Minister of Agriculture, Lands and Fisheries of Trinidad and Tobago, the Hon. Clarence Rambharat chaired the consultation at which the Director-General of the Organisation of Eastern Caribbean States (OECS), Permanent Secretaries and other officials in the sector were present.

Please see photos more here (more…)

‘Building back better': a resilient Caribbean after the 2017 hurricanes

Citizens in Dominica doing their part to build back better
Citizens in Dominica doing their part to build back better

‘Building back better’ after a disaster intuitively makes sense, but it is challenging and requires a deep understanding of the causes of disaster, recovery processes and future climate and other risks. Critically, it requires high levels of commitment from policymakers and technical staff in national governments, from the international aid agencies and donors supporting recovery, and from communities already engaged in recovery.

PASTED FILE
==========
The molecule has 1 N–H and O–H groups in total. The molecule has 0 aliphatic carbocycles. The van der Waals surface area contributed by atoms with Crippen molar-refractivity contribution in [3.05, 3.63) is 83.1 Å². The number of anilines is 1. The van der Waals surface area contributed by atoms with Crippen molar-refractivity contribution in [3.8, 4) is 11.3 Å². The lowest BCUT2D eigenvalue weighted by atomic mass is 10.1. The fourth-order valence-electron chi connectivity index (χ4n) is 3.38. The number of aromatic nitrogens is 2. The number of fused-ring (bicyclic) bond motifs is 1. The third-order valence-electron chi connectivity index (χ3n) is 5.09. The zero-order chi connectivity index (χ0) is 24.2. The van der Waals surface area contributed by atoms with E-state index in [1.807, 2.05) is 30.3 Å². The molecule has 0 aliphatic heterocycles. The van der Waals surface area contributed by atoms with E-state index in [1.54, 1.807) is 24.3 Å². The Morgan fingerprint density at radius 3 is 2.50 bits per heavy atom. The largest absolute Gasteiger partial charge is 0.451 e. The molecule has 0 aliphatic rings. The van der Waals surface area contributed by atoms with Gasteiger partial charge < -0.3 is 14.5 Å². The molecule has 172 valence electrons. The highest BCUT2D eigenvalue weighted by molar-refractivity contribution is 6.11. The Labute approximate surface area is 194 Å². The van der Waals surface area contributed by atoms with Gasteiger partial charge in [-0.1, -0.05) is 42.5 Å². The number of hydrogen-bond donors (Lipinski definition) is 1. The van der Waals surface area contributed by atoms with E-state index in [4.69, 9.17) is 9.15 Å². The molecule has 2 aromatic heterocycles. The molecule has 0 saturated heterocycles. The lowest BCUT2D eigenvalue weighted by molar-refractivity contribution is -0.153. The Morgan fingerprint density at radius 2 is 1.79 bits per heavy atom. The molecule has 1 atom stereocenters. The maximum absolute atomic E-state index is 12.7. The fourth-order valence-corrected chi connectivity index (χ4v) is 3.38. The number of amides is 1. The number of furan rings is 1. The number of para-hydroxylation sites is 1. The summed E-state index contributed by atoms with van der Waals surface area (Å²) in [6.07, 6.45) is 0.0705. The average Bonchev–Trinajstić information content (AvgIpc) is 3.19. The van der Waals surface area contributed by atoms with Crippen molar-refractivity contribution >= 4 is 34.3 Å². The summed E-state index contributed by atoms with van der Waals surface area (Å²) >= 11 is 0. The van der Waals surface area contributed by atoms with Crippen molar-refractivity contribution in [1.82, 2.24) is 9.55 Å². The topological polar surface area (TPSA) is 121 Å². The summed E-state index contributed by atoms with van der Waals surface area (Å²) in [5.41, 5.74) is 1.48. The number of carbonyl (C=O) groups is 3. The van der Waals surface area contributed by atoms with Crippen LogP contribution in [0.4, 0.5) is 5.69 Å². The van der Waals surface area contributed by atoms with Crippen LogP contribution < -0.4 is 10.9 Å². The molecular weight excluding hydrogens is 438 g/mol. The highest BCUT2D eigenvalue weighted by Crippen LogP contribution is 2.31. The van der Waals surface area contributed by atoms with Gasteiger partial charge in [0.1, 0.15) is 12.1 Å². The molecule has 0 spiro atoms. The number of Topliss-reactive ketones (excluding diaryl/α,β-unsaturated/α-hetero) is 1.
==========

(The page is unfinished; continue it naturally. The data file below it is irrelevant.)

This briefing paper highlights how lessons from history and past recovery can inform decisions around ‘building back better’ after hurricanes Irma and Maria. These two Category 5 hurricanes caused total losses estimated at US$130 billion. Although the countries and communities most affected will need years to recover, decisions and actions that are taken in the short term, such as repairs to housing, will have repercussions for long-term resilience.

While disasters are a common feature of the Caribbean, there has not been much serious reflection on the types of action needed for long-term resilience. Compounding this are the looming effects of climate change. Sea-level rise, in particular, is a huge problem for the Caribbean, but we are also likely to see more Category 4 and 5 hurricanes in the future.